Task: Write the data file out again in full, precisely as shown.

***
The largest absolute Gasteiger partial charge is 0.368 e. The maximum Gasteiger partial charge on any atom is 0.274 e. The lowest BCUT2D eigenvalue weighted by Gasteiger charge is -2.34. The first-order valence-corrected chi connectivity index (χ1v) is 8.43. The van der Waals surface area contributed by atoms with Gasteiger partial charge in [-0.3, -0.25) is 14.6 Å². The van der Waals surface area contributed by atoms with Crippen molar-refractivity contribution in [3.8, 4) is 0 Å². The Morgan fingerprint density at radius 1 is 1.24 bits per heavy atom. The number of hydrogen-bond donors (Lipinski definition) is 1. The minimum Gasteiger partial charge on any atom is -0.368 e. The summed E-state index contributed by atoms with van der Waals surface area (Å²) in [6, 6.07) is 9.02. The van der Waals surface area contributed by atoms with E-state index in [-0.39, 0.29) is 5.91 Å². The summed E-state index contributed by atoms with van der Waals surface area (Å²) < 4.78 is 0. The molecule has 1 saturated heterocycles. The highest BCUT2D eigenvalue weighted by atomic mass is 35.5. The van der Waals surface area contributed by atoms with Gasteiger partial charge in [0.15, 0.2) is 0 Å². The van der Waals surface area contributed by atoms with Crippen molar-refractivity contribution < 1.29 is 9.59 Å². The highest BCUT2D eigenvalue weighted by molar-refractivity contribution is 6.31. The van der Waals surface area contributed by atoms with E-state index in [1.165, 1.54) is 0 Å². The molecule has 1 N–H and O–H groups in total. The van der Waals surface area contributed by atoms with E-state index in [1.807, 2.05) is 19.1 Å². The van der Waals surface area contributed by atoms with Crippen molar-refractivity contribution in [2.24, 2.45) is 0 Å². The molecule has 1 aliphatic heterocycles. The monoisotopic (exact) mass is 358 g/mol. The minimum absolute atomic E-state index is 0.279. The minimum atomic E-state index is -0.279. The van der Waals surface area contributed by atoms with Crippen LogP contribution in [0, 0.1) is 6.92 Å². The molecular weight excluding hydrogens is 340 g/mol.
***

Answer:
The largest absolute Gasteiger partial charge is 0.368 e. The maximum Gasteiger partial charge on any atom is 0.274 e. The lowest BCUT2D eigenvalue weighted by Gasteiger charge is -2.34. The first-order valence-corrected chi connectivity index (χ1v) is 8.43. The van der Waals surface area contributed by atoms with Gasteiger partial charge in [-0.3, -0.25) is 14.6 Å². The van der Waals surface area contributed by atoms with Crippen molar-refractivity contribution in [3.8, 4) is 0 Å². The Morgan fingerprint density at radius 1 is 1.24 bits per heavy atom. The number of hydrogen-bond donors (Lipinski definition) is 1. The minimum Gasteiger partial charge on any atom is -0.368 e. The summed E-state index contributed by atoms with van der Waals surface area (Å²) in [6, 6.07) is 9.02. The van der Waals surface area contributed by atoms with E-state index in [-0.39, 0.29) is 5.91 Å². The summed E-state index contributed by atoms with van der Waals surface area (Å²) < 4.78 is 0. The molecule has 1 saturated heterocycles. The highest BCUT2D eigenvalue weighted by atomic mass is 35.5. The van der Waals surface area contributed by atoms with Gasteiger partial charge in [0.15, 0.2) is 0 Å². The van der Waals surface area contributed by atoms with Crippen molar-refractivity contribution < 1.29 is 9.59 Å². The highest BCUT2D eigenvalue weighted by molar-refractivity contribution is 6.31. The van der Waals surface area contributed by atoms with E-state index in [1.165, 1.54) is 0 Å². The molecule has 1 N–H and O–H groups in total. The van der Waals surface area contributed by atoms with E-state index in [1.807, 2.05) is 19.1 Å². The van der Waals surface area contributed by atoms with Crippen molar-refractivity contribution in [2.24, 2.45) is 0 Å². The molecule has 1 aliphatic heterocycles. The monoisotopic (exact) mass is 358 g/mol. The minimum absolute atomic E-state index is 0.279. The minimum atomic E-state index is -0.279. The van der Waals surface area contributed by atoms with Crippen LogP contribution in [0, 0.1) is 6.92 Å². The molecular weight excluding hydrogens is 340 g/mol.